Nothing will ever be the same, because
Your right breast is already gone
~ ~ ~
How to Stay Alive
by Judith Strasser
Trash your cigarettes. Shun restaurants and bars
that traffic in second-hand smoke. Eat organic
and low on the food chain. Steam vegetables;
don’t grill meat. Just say “no” to marijuana, Jack
Daniels, and cocaine. Stay home: do not rent cars
at Miami’s airport, or ride the New York subways,
or dig potshards in the Negev after massacres
in Hebron. Don’t drive vans older than you are
to places you’ve never been. Always buckle your
seat belt. Have someone else strip the asbestos
from your furnace and heating pipes. Test for radon
in the basement, lead in the drinking water, cracks
in the microwave shield. Avoid electric blankets.
Use condoms, or don’t have sex. Walk to work.
Remember your sunblock. Don’t go jogging after dark.
Keep off the neighbors’ grass after they’ve sprayed
the yard. Wear a helmet when you bike. Take
a buddy to the lake. Don’t lie about your weight
to the man who adjusts your skis. Lower stress
with yoga; divorce your husband if you must. Cross
your fingers, say “Star Bright” to Venus, avoid
black cats, spit three times over your shoulder
on your thirteenth annual visit to the oncologist.
~ ~ ~
by Darla McBryde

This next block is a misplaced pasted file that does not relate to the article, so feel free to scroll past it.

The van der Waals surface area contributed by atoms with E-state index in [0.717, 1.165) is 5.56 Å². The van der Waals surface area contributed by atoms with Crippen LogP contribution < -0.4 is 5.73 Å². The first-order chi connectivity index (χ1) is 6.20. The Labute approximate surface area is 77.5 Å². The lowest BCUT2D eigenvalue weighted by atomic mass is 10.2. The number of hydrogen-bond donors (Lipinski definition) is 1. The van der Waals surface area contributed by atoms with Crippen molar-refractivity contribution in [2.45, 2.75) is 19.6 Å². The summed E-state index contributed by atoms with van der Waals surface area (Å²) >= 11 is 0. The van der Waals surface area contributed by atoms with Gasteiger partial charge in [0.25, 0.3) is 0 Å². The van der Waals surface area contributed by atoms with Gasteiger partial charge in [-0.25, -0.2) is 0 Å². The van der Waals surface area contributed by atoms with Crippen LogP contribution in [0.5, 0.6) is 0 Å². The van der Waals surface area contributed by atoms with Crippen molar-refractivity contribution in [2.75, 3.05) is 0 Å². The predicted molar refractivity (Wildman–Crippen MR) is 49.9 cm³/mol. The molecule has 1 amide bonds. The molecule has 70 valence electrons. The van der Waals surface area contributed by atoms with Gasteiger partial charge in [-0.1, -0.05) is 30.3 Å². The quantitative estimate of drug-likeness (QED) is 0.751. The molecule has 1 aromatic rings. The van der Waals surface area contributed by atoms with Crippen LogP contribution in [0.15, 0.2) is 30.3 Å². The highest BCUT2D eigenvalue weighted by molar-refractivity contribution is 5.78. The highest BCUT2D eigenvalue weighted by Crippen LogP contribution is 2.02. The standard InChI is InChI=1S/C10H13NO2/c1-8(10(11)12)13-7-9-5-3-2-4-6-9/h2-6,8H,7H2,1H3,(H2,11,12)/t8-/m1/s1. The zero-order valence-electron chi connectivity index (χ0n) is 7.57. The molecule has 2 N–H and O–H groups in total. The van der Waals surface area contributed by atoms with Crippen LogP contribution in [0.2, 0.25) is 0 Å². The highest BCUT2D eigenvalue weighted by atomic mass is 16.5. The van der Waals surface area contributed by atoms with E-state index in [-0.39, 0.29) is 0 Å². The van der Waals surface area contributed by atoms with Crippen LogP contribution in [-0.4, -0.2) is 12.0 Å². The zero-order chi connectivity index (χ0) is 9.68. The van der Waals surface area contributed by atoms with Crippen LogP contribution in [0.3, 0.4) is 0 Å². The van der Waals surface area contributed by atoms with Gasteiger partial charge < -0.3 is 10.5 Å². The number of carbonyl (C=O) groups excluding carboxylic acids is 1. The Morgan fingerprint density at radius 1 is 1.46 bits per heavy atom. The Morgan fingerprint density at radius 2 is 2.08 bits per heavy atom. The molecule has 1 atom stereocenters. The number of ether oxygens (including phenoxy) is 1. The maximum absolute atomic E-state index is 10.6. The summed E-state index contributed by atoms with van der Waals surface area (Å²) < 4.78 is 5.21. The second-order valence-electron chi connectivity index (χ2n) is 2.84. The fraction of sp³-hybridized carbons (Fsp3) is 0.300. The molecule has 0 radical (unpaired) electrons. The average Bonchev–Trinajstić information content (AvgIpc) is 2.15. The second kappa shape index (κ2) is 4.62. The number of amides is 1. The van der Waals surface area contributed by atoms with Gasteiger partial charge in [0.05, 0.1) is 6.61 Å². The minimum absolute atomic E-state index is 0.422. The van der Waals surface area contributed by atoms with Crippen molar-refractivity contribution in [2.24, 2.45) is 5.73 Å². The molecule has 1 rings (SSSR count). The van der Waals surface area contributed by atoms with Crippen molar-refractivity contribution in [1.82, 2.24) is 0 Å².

When he tells her the news,
the woman without language
struggles to speak.
Her poisoned tongue is a prisoner
plotting to escape
so she clamps her jaws,
plays that sugar rich
syrupy Southern drawl
that is not her voice.
Her black words are spiders
spinning a web around the moon.
Powerless, she babbles away
at the insidious silk
covering her light,
her speech foreign and faint,
incoherent as the sun
drowning in darkness.
~ ~ ~
by Sandra Lovegrove
Hurtling unprepared through frozen air,
Propelled in unrestrained and undirected flight,
The ice-rope slithers through the hand,
A momentary grasp,
No crampons to give grip.
No way to know if it is going to be
A gentle slope or headlong slippery slide;
No way to know how long it lasts
Nor how it all will end,
The only certainty that once begun
There can be no return
To that clear and firm plateau
Where others walk, unknowing
The ravening crevasse beckoning below.
Some find the precipice and peer
To watch the downward feared career,
And wonder how it feels to fall so far.
They cannot hear the falling calls,
The breath choked in the throat,
Nor feel the loss of ground beneath the feet.
There’s no exhilaration in the slide,
The slick and sickening helter-skelter ride:
The waking sleeper’s horror finding nightmare real
Only knows the terror of the fall.